CINCINNATI—For most, your early 20s are spent living on a diet of pizza and light beer in an apartment adorned with second-hand furniture.
Your thoughts are focused on getting to work—your first "real” job, no doubt—on time and figuring out how to spend your weekend.
Does scheduling an appointment for a well-exam or a cholesterol screening even register on your radar?
A new study in the July/August Annals of Family Medicine says that maybe it should.
The study revealed that fewer than half of young adults get their cholesterol levels tested—a disturbing statistic considering two in three young adults have at least one risk factor for coronary heart disease.
"There are some barriers keeping young people from getting cholesterol screenings when appropriate,” says Kyle Kaufman, MD, primary care physician specializing in both pediatrics and adult care at UC Health West Chester.
In the study, researchers examined data on 2,587 young adults who participated in the National Health and Nutrition Examination Survey between 1999 and 2006. The men in the study were age 20 to 35; the women, 20 to 45.
Researchers found that the rate of elevated low-density lipoprotein (LDL) cholesterol levels ranged from 6.7 percent in participants with no increased risk of heart disease to 25.9 percent for those with two or more risk factors.
Cholesterol-screening rates increased with the number of risk factors present but remained low overall.
"Anyone over the age of 20 with heart disease, diabetes, vascular disease, high blood pressure, or who smokes, is obese, or has a family history of heart disease at an early age should have their cholesterol checked annually,” Kaufman says. "The results of this study show that more than 50 percent of these people are not screened.”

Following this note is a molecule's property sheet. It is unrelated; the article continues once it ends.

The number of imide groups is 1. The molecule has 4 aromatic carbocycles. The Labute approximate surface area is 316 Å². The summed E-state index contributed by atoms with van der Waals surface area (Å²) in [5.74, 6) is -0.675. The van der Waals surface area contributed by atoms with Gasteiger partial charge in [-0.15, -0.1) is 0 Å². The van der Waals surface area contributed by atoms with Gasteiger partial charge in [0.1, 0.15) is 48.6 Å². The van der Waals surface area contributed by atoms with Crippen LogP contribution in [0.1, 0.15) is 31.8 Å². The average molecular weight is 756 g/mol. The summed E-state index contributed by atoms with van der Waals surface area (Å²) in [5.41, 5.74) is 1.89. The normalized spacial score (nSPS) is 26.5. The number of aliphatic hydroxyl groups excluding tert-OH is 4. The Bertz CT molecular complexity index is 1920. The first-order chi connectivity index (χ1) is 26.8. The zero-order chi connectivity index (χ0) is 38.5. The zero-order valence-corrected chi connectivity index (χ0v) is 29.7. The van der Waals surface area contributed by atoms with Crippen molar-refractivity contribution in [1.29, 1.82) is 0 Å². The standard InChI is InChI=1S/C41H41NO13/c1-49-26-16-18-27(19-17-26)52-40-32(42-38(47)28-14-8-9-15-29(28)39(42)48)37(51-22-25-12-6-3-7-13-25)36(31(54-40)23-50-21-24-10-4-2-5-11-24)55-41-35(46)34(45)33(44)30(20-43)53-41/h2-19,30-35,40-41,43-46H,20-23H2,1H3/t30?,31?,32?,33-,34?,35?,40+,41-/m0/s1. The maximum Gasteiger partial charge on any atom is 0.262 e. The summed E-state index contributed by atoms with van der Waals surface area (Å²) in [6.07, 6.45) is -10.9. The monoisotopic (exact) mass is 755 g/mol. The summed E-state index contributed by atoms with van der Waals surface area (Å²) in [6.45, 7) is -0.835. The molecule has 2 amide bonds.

Kaufman says that lack of medical care access or just a general "young and invincible” attitude could be reasons behind this statistic.
"People without health insurance are less likely to see their physician and therefore aren't screened,” he says. "Young people are prone to this as they are in or just completing college or starting a career. This is a time when there is often a gap in health insurance coverage as they switch from their parents’ plans to those offered through their employers.
"Also, young adults are more prone to only visiting the doctor when they are ill and may not come in for checkups,” he continues. "Preventative care is not often done routinely when someone is in the office for an acute problem. Once in the office for a checkup visit, the onus is then on the doctor to adequately assess the need to do cholesterol screening, which may not be occurring as often as it should.”
Kaufman says physicians should ramp up efforts to keep track of patients who should be screened and that patients should be educated on their risks in order to take their health into their own hands.
"Heart disease is the leading cause of death for men and women in the U.S.,” he says. "A simple blood test can detect a health problem that can be readily treated. Other interventions such as exercise and healthy eating can prevent it from being a problem in the first place.
"Be your No. 1 advocate, and ask your doctor about cholesterol screening if he or she doesn’t mention it. Schedule a well-exam at least yearly to keep your body healthy for years to come.”
To see the full study, visit http://www.annfammed.org/cgi/content/full/8/4/327.